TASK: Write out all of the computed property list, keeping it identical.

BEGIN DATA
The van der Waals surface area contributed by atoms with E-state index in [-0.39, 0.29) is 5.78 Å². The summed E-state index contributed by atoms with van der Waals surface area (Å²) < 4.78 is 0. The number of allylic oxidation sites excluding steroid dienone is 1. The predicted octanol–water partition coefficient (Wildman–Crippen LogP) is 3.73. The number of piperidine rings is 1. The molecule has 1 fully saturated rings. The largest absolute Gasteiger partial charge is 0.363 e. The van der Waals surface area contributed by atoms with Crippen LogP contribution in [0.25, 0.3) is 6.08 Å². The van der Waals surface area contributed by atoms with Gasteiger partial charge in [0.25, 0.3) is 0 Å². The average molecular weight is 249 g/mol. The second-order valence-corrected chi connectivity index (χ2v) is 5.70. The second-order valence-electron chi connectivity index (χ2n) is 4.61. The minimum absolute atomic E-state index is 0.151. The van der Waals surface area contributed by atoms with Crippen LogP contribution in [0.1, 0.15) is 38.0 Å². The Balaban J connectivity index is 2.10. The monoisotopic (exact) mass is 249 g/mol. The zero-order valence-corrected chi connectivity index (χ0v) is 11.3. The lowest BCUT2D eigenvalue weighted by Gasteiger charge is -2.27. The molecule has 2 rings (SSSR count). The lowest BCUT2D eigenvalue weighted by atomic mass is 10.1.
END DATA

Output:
The van der Waals surface area contributed by atoms with E-state index in [-0.39, 0.29) is 5.78 Å². The summed E-state index contributed by atoms with van der Waals surface area (Å²) < 4.78 is 0. The number of allylic oxidation sites excluding steroid dienone is 1. The predicted octanol–water partition coefficient (Wildman–Crippen LogP) is 3.73. The number of piperidine rings is 1. The molecule has 1 fully saturated rings. The largest absolute Gasteiger partial charge is 0.363 e. The van der Waals surface area contributed by atoms with Crippen LogP contribution in [0.25, 0.3) is 6.08 Å². The van der Waals surface area contributed by atoms with Gasteiger partial charge in [0.25, 0.3) is 0 Å². The average molecular weight is 249 g/mol. The second-order valence-corrected chi connectivity index (χ2v) is 5.70. The second-order valence-electron chi connectivity index (χ2n) is 4.61. The minimum absolute atomic E-state index is 0.151. The van der Waals surface area contributed by atoms with Crippen LogP contribution in [0.1, 0.15) is 38.0 Å². The Balaban J connectivity index is 2.10. The monoisotopic (exact) mass is 249 g/mol. The zero-order valence-corrected chi connectivity index (χ0v) is 11.3. The lowest BCUT2D eigenvalue weighted by Gasteiger charge is -2.27. The molecule has 2 rings (SSSR count). The lowest BCUT2D eigenvalue weighted by atomic mass is 10.1.